book review, historical fiction, history

Review: Anangokaa by Cameron Alam

Anangokaa by Cameron Alam follows a 14-year-old Scottish girl, Flora MacCallum, newly arrived with her family in the Canadian wilderness in 1804. The novel opens with Flora emerging from a grave illness (I suspect malaria or smallpox) of which her parents and one of her sisters did not survive. Flora, her older brother Hugh, and their three other sisters are left alone to fend for themselves in the Canadian frontier at the edge of Chippewa territory.

Baldoon, the Scottish encampment, struggles in the marshy territory. Hugh forms a friendship with the nearby Chippewa, notably a young man named Niigaani. Flora forms a tentative friendship with Niigaani, and later forms a bond with his grandmother and sister when Hugh takes her to their village for her to learn traditional herb lore and medicine.

While Hugh and the sisters journey daily to Baldoon and its school, Flora stays home upon their island in the river. Niigaani begins to visit, in secret at Flora’s request, and he teaches her about the land, his people, how to skin a deer. Flora fights with herself and societal norms, but she clearly has strong feelings for Niigaani. The tension between them in palpable, but remains innocent. Cameron Alam beautifully describes the complexities of Flora’s emotions, as well as Flora’s relationship and reverence of the land.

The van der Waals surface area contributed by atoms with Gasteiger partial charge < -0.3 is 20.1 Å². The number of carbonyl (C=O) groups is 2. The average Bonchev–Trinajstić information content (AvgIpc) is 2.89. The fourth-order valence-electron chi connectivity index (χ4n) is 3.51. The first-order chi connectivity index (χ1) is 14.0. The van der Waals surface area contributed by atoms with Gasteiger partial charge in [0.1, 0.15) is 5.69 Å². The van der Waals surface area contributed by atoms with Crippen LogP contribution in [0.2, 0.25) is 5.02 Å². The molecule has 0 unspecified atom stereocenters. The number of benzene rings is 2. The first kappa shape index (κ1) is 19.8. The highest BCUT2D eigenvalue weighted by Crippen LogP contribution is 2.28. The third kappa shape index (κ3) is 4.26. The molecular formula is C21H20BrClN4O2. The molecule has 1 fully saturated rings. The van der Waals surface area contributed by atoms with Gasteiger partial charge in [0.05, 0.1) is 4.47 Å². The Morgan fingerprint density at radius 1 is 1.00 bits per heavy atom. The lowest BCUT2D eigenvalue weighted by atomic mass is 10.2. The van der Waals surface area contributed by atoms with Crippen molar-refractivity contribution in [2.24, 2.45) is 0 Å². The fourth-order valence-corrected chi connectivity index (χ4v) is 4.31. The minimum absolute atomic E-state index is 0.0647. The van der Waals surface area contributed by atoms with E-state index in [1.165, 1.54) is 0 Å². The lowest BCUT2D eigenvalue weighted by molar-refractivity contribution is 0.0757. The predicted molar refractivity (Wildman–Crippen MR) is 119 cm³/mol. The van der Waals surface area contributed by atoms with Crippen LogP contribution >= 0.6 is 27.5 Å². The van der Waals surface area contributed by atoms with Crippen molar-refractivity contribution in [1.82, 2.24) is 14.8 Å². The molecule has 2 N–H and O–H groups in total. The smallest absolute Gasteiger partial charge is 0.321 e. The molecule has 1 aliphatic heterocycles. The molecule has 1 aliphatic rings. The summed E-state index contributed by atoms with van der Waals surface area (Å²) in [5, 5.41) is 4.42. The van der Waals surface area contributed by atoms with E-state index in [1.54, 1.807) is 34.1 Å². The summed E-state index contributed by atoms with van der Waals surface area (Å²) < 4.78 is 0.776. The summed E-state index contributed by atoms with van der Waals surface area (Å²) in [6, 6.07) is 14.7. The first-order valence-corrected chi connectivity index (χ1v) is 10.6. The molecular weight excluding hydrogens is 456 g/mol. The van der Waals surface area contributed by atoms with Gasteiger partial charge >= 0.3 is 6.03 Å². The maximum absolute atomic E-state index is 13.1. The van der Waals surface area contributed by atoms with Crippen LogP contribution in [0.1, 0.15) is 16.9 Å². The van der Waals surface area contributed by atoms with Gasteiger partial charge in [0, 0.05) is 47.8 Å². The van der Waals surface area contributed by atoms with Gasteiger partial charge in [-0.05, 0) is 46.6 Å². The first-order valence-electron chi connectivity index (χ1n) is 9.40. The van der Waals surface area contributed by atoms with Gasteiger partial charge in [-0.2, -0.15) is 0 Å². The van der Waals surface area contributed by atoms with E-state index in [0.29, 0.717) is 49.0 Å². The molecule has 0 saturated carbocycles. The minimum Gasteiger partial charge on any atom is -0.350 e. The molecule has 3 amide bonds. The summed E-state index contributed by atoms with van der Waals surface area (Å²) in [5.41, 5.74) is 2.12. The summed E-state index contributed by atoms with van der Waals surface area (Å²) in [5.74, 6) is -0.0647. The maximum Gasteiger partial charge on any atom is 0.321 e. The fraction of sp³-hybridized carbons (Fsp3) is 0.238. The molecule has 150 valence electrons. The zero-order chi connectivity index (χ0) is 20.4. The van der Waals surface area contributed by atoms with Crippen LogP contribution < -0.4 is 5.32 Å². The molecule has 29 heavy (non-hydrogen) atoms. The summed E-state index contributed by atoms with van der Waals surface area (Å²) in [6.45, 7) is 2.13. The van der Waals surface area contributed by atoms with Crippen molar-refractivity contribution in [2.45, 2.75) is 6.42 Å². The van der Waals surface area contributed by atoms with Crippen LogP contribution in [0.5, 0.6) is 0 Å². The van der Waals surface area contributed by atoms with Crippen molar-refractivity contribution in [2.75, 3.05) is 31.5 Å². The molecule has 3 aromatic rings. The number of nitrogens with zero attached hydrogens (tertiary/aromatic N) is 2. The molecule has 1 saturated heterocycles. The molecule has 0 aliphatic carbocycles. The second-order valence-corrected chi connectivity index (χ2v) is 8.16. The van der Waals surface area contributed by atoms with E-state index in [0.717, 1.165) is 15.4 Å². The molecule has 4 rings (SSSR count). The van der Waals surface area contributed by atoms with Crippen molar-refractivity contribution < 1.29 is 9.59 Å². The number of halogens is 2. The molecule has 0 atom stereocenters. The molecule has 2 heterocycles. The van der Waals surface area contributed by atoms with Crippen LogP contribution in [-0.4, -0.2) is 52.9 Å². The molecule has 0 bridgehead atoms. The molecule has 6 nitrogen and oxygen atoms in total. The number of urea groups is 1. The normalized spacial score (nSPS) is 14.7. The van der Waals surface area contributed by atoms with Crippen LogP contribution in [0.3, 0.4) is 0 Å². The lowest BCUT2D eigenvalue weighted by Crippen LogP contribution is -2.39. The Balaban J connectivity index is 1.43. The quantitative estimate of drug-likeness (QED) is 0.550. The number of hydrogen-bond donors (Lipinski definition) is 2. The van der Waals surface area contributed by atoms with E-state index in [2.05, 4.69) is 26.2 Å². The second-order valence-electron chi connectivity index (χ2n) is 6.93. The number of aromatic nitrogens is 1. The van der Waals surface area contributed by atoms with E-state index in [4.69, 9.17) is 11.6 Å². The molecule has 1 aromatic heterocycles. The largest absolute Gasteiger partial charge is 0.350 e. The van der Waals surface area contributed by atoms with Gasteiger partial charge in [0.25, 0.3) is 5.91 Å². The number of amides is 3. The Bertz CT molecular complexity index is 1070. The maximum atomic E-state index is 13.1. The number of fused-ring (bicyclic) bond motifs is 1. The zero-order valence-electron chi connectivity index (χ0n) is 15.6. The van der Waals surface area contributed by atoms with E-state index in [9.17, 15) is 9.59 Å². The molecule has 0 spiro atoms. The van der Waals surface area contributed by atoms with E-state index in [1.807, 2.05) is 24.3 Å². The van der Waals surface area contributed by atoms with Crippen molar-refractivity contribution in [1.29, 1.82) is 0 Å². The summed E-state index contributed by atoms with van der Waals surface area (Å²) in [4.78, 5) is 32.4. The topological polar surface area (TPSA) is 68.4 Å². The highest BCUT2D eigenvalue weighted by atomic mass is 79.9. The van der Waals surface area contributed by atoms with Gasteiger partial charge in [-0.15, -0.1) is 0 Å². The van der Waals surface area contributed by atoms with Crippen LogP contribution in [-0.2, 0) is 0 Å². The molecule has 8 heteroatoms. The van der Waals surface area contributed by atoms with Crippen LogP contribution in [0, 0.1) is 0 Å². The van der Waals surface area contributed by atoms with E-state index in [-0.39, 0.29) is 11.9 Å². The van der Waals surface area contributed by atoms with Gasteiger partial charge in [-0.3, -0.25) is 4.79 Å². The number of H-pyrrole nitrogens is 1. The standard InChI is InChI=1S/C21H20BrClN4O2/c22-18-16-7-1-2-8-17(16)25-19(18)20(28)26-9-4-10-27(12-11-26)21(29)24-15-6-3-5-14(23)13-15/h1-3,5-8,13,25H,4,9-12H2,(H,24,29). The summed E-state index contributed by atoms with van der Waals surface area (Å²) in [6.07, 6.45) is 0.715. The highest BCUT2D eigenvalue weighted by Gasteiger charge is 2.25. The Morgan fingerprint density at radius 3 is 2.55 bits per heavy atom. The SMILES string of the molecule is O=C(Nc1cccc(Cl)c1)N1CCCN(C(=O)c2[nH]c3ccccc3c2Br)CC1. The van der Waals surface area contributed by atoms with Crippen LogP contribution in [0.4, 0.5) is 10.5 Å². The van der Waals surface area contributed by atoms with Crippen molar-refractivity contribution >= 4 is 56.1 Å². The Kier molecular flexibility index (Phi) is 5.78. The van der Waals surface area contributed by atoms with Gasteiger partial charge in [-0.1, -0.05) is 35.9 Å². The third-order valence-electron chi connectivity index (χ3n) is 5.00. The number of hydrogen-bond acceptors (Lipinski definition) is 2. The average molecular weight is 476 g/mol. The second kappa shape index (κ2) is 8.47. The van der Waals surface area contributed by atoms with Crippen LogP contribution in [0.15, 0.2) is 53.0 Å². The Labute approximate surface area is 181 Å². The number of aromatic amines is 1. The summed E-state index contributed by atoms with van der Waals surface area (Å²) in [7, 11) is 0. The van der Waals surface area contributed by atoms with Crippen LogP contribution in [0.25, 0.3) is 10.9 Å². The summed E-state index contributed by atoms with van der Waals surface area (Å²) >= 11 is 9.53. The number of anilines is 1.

While at the start I had a little trouble connecting with the characters, I slowly became invested in Flora’s struggle. However, the end of Anangokaa left me unfulfilled and unsatisfied in that it lacked the pay off the narrative seemed to be building toward the entire novel.